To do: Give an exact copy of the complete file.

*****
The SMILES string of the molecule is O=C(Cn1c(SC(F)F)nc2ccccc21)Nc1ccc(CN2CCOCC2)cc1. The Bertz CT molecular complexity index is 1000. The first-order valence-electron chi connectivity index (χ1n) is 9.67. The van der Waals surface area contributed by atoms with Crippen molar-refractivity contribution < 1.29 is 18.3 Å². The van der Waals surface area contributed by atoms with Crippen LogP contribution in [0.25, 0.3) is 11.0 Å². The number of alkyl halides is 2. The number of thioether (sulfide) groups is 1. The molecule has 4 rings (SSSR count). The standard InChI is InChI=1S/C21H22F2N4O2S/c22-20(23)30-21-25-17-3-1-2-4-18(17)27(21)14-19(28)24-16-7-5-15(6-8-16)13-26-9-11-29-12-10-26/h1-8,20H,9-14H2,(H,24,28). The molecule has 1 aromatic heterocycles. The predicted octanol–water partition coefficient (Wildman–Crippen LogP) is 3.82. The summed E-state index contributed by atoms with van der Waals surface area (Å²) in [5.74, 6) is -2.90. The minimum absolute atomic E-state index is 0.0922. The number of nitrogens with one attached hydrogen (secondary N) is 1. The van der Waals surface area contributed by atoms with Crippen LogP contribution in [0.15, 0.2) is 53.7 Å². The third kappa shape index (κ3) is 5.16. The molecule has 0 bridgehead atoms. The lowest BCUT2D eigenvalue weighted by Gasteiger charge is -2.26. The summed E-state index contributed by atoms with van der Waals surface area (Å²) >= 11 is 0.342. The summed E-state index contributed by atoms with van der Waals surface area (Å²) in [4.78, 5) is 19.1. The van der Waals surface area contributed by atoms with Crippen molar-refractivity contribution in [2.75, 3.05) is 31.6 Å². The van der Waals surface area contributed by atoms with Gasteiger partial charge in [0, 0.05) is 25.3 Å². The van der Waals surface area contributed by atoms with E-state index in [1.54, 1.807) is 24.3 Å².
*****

The SMILES string of the molecule is O=C(Cn1c(SC(F)F)nc2ccccc21)Nc1ccc(CN2CCOCC2)cc1. The Bertz CT molecular complexity index is 1000. The first-order valence-electron chi connectivity index (χ1n) is 9.67. The van der Waals surface area contributed by atoms with Crippen molar-refractivity contribution < 1.29 is 18.3 Å². The van der Waals surface area contributed by atoms with Crippen LogP contribution in [0.25, 0.3) is 11.0 Å². The number of alkyl halides is 2. The number of thioether (sulfide) groups is 1. The molecule has 4 rings (SSSR count). The standard InChI is InChI=1S/C21H22F2N4O2S/c22-20(23)30-21-25-17-3-1-2-4-18(17)27(21)14-19(28)24-16-7-5-15(6-8-16)13-26-9-11-29-12-10-26/h1-8,20H,9-14H2,(H,24,28). The molecule has 1 aromatic heterocycles. The predicted octanol–water partition coefficient (Wildman–Crippen LogP) is 3.82. The summed E-state index contributed by atoms with van der Waals surface area (Å²) in [5.74, 6) is -2.90. The minimum absolute atomic E-state index is 0.0922. The number of nitrogens with one attached hydrogen (secondary N) is 1. The van der Waals surface area contributed by atoms with Crippen LogP contribution in [0.15, 0.2) is 53.7 Å². The third kappa shape index (κ3) is 5.16. The molecule has 0 bridgehead atoms. The lowest BCUT2D eigenvalue weighted by Gasteiger charge is -2.26. The summed E-state index contributed by atoms with van der Waals surface area (Å²) >= 11 is 0.342. The summed E-state index contributed by atoms with van der Waals surface area (Å²) in [4.78, 5) is 19.1. The van der Waals surface area contributed by atoms with Crippen molar-refractivity contribution in [2.75, 3.05) is 31.6 Å². The van der Waals surface area contributed by atoms with Gasteiger partial charge in [0, 0.05) is 25.3 Å². The van der Waals surface area contributed by atoms with E-state index in [1.54, 1.807) is 24.3 Å².